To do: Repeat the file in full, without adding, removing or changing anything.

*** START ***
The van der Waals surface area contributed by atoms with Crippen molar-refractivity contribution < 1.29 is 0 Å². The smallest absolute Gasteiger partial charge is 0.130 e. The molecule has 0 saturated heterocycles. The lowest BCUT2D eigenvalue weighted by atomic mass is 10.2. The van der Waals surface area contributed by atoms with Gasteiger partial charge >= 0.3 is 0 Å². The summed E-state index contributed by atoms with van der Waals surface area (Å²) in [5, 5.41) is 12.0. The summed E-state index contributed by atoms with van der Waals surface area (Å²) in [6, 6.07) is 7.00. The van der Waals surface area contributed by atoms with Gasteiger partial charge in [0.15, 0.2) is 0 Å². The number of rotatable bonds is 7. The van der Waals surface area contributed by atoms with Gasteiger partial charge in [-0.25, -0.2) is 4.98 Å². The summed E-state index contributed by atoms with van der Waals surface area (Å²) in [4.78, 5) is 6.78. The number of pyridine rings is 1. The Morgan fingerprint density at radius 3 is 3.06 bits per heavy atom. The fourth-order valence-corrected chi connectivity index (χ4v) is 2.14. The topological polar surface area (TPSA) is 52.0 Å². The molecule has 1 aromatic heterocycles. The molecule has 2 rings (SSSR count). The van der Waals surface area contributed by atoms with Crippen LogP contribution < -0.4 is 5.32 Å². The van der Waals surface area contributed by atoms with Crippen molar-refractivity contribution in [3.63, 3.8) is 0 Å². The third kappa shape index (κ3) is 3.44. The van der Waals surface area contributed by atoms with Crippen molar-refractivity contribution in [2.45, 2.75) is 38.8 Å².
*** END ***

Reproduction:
The van der Waals surface area contributed by atoms with Crippen molar-refractivity contribution < 1.29 is 0 Å². The smallest absolute Gasteiger partial charge is 0.130 e. The molecule has 0 saturated heterocycles. The lowest BCUT2D eigenvalue weighted by atomic mass is 10.2. The van der Waals surface area contributed by atoms with Gasteiger partial charge >= 0.3 is 0 Å². The summed E-state index contributed by atoms with van der Waals surface area (Å²) in [5, 5.41) is 12.0. The summed E-state index contributed by atoms with van der Waals surface area (Å²) in [6, 6.07) is 7.00. The van der Waals surface area contributed by atoms with Gasteiger partial charge in [0.15, 0.2) is 0 Å². The number of rotatable bonds is 7. The van der Waals surface area contributed by atoms with Gasteiger partial charge in [-0.25, -0.2) is 4.98 Å². The summed E-state index contributed by atoms with van der Waals surface area (Å²) in [4.78, 5) is 6.78. The number of pyridine rings is 1. The Morgan fingerprint density at radius 3 is 3.06 bits per heavy atom. The fourth-order valence-corrected chi connectivity index (χ4v) is 2.14. The topological polar surface area (TPSA) is 52.0 Å². The molecule has 1 aromatic heterocycles. The molecule has 2 rings (SSSR count). The van der Waals surface area contributed by atoms with Crippen LogP contribution < -0.4 is 5.32 Å². The van der Waals surface area contributed by atoms with Crippen molar-refractivity contribution in [3.63, 3.8) is 0 Å². The third kappa shape index (κ3) is 3.44. The van der Waals surface area contributed by atoms with Crippen molar-refractivity contribution in [2.45, 2.75) is 38.8 Å².